Improved dendroclimatic calibration using blue intensity in the southern Yukon

  • Rob Wilson (Contributor)
  • Kevin J Anchukaitis (Contributor)
  • Laia Andreu-Hayles (Contributor)
  • Edward R. Cook (Contributor)
  • R. D. D'Arrigo (Contributor)
  • Nicole K. Davi (Contributor)
  • L. Haberbauer (Contributor)
  • Paul J. Krusic (Contributor)
  • Brian H. Luckman (Contributor)
  • D. Morimoto (Contributor)
  • R. Oelkers (Contributor)
  • Gregory Wiles (Contributor)
  • C. Wood (Contributor)

Dataset

Description

In north-western North America, the so-called divergence problem (DP) is expressed in tree ring width (RW) as an unstable temperature signal in recent decades. Maximum latewood density (MXD), from the same region, shows minimal evidence of DP. While MXD is a superior proxy for summer temperatures, there are very few long MXD records from North America. Latewood blue intensity (LWB) measures similar wood properties as MXD, expresses a similar climate response, is much cheaper to generate and thereby could provide the means to profoundly expand the extant network of temperature sensitive tree-ring (TR) chronologies in North America. In this study, LWB is measured from 17 white spruce sites (<i>Picea glauca</i>) in south-western Yukon to test whether LWB is immune to the temporal calibration instabilities observed in RW. A number of detrending methodologies are examined. The strongest calibration results for both RW and LWB are consistently returned using age-dependent spline (ADS) detrending within the signal-free (SF) framework. RW data calibrate best with June–July maximum temperatures (Tmax), explaining up to 28% variance, but all models fail validation and residual analysis. In comparison, LWB calibrates strongly (explaining 43–51% of May–August Tmax) and validates well. The reconstruction extends to 1337 CE, but uncertainties increase substantially before the early 17th century because of low replication. RW-, MXD- and LWB-based summer temperature reconstructions from the Gulf of Alaska, the Wrangell Mountains and Northern Alaska display good agreement at multi-decadal and higher frequencies, but the Yukon LWB reconstruction appears potentially limited in its expression of centennial-scale variation. While LWB improves dendroclimatic calibration, future work must focus on suitably preserved sub-fossil material to increase replication prior to 1650 CE.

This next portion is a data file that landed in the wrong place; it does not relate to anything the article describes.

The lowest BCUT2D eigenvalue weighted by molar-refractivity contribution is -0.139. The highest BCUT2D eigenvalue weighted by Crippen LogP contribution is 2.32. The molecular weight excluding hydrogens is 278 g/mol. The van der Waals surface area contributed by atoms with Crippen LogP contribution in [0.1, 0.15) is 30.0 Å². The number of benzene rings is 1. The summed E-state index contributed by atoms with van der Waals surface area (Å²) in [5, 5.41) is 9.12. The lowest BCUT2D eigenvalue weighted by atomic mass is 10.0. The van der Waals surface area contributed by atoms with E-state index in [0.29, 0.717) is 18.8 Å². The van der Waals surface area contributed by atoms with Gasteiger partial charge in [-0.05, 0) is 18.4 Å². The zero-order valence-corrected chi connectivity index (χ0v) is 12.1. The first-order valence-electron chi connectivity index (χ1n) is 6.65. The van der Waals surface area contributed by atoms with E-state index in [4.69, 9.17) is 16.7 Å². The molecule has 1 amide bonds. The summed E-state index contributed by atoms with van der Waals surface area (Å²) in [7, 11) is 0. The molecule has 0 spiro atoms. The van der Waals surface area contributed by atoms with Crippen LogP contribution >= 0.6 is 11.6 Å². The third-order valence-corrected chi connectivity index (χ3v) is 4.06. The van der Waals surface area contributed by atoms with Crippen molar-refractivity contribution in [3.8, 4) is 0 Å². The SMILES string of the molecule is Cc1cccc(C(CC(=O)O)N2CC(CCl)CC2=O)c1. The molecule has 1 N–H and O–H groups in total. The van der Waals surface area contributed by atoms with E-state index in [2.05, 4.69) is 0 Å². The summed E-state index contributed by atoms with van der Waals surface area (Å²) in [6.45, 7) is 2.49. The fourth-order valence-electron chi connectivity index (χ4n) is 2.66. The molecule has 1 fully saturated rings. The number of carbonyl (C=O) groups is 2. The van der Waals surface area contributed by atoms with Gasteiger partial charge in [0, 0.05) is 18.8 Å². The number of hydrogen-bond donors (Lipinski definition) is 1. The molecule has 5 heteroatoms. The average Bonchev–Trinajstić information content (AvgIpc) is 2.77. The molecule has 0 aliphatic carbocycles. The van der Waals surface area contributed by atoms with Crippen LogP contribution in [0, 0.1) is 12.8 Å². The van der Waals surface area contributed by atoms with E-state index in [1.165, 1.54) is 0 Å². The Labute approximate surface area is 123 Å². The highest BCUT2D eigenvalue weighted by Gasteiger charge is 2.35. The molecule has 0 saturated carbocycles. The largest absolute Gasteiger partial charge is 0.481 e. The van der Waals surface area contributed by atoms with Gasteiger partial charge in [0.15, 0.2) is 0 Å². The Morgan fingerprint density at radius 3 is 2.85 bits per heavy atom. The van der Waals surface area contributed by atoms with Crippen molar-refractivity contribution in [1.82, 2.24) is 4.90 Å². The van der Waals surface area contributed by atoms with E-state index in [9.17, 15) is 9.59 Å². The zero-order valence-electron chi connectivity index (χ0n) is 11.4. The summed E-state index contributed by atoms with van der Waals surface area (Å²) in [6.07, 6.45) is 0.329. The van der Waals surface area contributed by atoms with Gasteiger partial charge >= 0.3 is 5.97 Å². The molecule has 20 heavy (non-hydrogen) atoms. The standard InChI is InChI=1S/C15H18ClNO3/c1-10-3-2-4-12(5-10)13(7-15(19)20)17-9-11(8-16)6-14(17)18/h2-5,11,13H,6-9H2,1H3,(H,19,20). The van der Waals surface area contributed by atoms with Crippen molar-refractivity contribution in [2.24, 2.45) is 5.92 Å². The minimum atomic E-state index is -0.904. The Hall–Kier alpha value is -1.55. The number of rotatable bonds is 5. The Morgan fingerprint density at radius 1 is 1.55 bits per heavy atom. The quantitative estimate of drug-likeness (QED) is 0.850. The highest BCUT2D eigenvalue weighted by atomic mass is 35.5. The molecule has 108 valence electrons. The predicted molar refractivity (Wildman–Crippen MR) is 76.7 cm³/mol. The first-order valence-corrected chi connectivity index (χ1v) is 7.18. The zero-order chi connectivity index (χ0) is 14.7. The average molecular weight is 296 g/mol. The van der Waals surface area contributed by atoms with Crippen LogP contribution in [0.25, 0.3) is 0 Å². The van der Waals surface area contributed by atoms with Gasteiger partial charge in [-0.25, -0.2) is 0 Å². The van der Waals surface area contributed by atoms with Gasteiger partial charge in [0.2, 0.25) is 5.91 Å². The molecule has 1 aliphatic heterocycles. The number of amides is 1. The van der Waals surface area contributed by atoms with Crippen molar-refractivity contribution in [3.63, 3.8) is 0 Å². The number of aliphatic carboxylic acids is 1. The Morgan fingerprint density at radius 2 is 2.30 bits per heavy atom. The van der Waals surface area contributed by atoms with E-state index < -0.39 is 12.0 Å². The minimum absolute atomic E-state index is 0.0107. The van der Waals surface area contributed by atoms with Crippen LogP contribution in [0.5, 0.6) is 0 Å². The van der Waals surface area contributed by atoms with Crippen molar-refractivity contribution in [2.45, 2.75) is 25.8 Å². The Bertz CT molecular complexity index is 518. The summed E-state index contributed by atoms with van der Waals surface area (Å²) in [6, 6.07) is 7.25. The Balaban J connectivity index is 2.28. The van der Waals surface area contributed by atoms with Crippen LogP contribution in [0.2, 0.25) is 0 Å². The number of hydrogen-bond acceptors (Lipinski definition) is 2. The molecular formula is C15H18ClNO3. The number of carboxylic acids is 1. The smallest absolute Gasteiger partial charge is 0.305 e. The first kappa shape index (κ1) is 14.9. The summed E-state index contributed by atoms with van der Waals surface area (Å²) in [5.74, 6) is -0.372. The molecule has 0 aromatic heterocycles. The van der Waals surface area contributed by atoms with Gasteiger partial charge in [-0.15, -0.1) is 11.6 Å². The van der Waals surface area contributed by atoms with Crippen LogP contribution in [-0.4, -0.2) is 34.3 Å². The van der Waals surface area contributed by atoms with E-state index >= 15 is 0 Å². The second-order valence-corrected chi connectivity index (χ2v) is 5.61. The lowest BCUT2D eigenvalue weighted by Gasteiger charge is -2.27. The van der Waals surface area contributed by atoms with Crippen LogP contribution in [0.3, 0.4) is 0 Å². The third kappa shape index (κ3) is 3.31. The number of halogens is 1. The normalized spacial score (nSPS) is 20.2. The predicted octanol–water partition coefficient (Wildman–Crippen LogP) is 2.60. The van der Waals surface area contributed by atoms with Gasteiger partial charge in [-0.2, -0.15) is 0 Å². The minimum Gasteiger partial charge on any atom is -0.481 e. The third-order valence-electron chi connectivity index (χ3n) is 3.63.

Date made available2019
Publisherfigshare

Cite this